Before you consider purchasing a CD from your bank or brokerage firm, make sure you fully understand all of its terms. Carefully read the disclosure statements, including any fine print. And don't be dazzled by high yields. Ask questions – and demand answers – before you invest. These tips can help you assess what features make sense for you:
Find Out When the CD Matures – As simple as this sounds, many investors fail to confirm the maturity dates for their CDs and are later shocked to learn that they've tied up their money for five, ten, or even twenty years. Before you purchase a CD, ask to see the maturity date in writing.
For Brokered CDs, Identify the Issuer – Because federal deposit insurance is limited to a total aggregate amount of $100,000 for each depositor in each bank or thrift institution, it is very important that you know which bank or thrift issued your CD. In other words, find out where the deposit broker plans to deposit your money. Also be sure to ask what record-keeping procedures the deposit broker has in place to assure your CD will have federal deposit insurance. For more information about federal deposit insurance, call the FDIC's Central Call Center at (877) 275-3342 or (877) ASK-FDIC. For the hearing impaired call 1-800-925-4618 or 1-703-562-2289 (7:00 am to 7:00 pm Eastern time)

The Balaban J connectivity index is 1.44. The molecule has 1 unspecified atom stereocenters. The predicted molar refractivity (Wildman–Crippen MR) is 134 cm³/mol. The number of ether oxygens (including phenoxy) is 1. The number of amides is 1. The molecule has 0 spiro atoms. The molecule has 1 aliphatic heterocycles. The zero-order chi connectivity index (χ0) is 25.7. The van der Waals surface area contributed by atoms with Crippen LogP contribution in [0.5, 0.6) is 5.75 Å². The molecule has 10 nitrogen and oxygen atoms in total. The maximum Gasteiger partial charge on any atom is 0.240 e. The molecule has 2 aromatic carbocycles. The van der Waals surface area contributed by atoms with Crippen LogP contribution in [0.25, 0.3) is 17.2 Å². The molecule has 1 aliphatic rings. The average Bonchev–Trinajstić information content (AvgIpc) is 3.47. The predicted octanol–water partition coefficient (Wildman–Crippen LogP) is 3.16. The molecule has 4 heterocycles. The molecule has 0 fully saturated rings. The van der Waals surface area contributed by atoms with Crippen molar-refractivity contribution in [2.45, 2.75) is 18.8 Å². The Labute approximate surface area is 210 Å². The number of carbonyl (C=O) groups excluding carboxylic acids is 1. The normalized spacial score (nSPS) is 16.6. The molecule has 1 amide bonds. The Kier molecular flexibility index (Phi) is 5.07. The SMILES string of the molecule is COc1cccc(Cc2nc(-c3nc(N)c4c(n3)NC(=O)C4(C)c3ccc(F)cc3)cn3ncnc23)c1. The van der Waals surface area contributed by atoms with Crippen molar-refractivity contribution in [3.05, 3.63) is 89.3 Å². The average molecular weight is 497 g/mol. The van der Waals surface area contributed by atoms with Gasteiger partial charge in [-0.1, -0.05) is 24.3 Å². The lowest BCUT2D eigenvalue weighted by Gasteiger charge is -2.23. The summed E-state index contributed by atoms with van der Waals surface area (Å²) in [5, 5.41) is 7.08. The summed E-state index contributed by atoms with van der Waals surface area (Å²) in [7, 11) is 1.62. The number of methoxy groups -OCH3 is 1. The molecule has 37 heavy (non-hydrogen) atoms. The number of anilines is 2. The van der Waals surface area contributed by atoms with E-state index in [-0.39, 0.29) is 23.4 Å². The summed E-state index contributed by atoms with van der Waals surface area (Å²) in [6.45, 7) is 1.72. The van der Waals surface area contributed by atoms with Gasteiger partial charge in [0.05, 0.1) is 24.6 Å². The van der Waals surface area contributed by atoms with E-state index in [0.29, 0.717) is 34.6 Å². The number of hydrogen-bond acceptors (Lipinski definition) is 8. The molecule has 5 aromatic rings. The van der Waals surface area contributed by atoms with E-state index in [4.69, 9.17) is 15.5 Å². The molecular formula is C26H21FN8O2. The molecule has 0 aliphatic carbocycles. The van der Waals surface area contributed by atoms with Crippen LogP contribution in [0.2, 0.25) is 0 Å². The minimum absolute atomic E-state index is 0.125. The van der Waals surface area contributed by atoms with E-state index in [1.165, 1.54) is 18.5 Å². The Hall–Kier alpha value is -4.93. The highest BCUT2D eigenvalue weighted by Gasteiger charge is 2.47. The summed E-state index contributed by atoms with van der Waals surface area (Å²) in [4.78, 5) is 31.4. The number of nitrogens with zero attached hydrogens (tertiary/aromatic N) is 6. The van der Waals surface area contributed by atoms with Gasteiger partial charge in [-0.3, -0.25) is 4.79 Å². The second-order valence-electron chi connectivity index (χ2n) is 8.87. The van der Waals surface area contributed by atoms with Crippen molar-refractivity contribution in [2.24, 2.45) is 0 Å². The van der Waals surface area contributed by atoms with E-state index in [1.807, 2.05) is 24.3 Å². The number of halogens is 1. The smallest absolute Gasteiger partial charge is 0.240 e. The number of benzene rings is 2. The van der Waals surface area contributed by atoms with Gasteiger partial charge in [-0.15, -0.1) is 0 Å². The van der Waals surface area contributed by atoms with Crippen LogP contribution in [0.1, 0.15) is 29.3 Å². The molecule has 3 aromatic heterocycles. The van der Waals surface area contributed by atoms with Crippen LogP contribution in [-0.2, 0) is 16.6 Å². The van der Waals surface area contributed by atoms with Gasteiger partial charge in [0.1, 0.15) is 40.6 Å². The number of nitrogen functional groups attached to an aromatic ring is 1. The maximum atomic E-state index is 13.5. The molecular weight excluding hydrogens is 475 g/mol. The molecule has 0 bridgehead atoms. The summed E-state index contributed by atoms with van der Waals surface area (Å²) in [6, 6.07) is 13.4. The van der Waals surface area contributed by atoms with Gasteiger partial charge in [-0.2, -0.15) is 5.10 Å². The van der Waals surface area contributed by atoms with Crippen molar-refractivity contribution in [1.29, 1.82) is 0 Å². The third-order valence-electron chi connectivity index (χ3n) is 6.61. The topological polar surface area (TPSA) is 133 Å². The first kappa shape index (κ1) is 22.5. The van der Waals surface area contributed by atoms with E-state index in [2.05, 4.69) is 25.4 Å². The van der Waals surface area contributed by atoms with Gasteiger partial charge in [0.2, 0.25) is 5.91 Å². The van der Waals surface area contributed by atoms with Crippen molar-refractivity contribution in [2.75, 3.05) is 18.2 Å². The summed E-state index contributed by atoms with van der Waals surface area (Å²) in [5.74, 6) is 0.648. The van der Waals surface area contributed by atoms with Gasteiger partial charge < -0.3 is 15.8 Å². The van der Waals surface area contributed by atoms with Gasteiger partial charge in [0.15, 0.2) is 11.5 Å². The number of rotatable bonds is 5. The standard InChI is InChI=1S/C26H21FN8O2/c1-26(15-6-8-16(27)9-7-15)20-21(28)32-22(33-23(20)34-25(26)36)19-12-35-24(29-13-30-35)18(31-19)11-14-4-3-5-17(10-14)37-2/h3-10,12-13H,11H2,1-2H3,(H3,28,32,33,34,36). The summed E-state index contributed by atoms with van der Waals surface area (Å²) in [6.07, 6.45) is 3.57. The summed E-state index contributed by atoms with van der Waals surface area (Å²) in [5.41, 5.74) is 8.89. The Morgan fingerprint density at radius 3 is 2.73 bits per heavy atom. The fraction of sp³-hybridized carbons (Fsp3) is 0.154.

Investigate Any Call Features – Callable CDs give the issuing bank the right to terminate the CD after a set period of time, but they do not give you that same right. If the bank calls or redeems your CD, you should receive the full amount of your original deposit plus any unpaid accrued interest.
Understand the Difference Between Call Features and Maturity – Don't assume that a "federally insured one-year non-callable" CD matures in one year. If you have any doubt, ask the sales representative at your bank or brokerage firm to explain the CD's call features and to confirm when it matures.